What are some symptoms of protein intolerance?
Most people who show intolerance have indigestion symptoms, they describe that the food seems to be sitting in their intestine and does not seem to digest. This results in bloating, gas, nausea, fatigue and in some cases skin reactions like eczema, psoriasis, and eye conditions like light sensitivity. This description is right on as the intestine is holding the protein until it gets enough digestive enzymes to break down the food, this process can take days or even weeks for some people. What ends up happening is the protein starts to rot in the intestine and breaks down artificially, resulting in toxins getting into the blood and causing immune reactions to the foreign substances which have come from the meat. Common symptoms of intolerance to amino acids are greater fatigue than normal. Aching in the legs and hips, less stamina or endurance, decrease in muscle strength, weight gain or difficulty losing weight, sighing or yawning, low iron levels, chilliness, hormone imbalances, reduced libido, and thinning of the hair.
How can you fix the intolerance?
Protein intolerances can be remedied by mixing the proteins you eat, such as including more plant based proteins like legumes, beans, peas, nuts and seeds. As well as including protein from grain sources, like quinoa, and brown rice. Other considerations to take in are limiting animal proteins like chicken, beef, pork, eggs, and milk. These proteins although great sources of essential amino acids however they are very acidic when the body breaks them down which can result in lack of digestive enzyme production leading to symptoms. They should be cycled into your protein sources but should not become the staple. Other proteins to include in your diet include fish like cod, salmon, shell fish, shrimp, and sea weed sources like spirulina, kale and dried sea weed. Another great way to eliminate intolerance is to take some digestive support when eating these proteins that you have some trouble digesting, the digestive support can come from a glass of beet juice a few hours before eating your meal, or from sources like ginger or capsicum (hot peppers). Also there are supplemental versions of popular digestive enzymes one would take these capsules before they consume their food and it will help support the digestion of the protein which you struggle with. However if you do struggle with a protein source in terms of digesting it you should refrain from eating it very often.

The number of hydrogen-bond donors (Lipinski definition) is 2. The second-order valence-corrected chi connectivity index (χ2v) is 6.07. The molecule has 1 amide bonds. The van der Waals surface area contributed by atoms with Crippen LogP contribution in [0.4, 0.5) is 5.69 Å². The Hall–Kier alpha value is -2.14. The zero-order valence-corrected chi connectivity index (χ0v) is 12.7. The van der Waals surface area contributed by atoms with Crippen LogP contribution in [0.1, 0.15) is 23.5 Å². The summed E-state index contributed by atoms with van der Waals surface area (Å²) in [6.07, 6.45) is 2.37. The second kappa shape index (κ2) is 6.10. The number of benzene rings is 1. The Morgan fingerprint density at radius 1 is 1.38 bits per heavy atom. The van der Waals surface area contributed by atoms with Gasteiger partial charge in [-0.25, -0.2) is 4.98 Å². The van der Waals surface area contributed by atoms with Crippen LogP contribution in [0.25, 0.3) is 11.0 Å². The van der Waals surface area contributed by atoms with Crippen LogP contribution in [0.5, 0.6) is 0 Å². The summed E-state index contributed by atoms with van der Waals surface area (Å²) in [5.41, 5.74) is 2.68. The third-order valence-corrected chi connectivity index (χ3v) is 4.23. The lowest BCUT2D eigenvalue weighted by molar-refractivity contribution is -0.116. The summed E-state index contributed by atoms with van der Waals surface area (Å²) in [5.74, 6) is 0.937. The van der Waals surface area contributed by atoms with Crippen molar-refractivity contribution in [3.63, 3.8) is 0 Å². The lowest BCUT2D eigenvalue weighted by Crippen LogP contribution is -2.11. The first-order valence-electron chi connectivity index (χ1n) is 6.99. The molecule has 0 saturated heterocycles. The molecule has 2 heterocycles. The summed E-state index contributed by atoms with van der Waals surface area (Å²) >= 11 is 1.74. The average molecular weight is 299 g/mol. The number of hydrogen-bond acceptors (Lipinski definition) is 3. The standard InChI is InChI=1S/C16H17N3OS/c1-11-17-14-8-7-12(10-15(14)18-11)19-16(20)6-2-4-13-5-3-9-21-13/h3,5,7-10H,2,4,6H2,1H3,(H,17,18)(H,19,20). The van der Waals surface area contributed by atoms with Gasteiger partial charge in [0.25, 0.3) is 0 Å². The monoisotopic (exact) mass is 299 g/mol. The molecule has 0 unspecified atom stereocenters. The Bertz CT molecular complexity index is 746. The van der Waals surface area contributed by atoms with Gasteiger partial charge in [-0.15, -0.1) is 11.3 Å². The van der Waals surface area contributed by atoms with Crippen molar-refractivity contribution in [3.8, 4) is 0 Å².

When we start eating the correct foods for our bodies many of the above symptoms will start to go away, your skin will improve, hair and complexion will improve, digestive symptoms will improve, and your energy levels will start to come up. When your digestion and energy levels improve weight loss in a healthy manor will start, bloating will decrease and water retention around the muscles will start to disappear. Which will help you achieve your weight goals and do it in a healthy manor.
Thanks so much Mark! Great info and certainly supports my passion for the importance of protein cycle.
Do you have protein intolerance?
Have you tried protein cycling before?
If so, please share, would love to hear from you?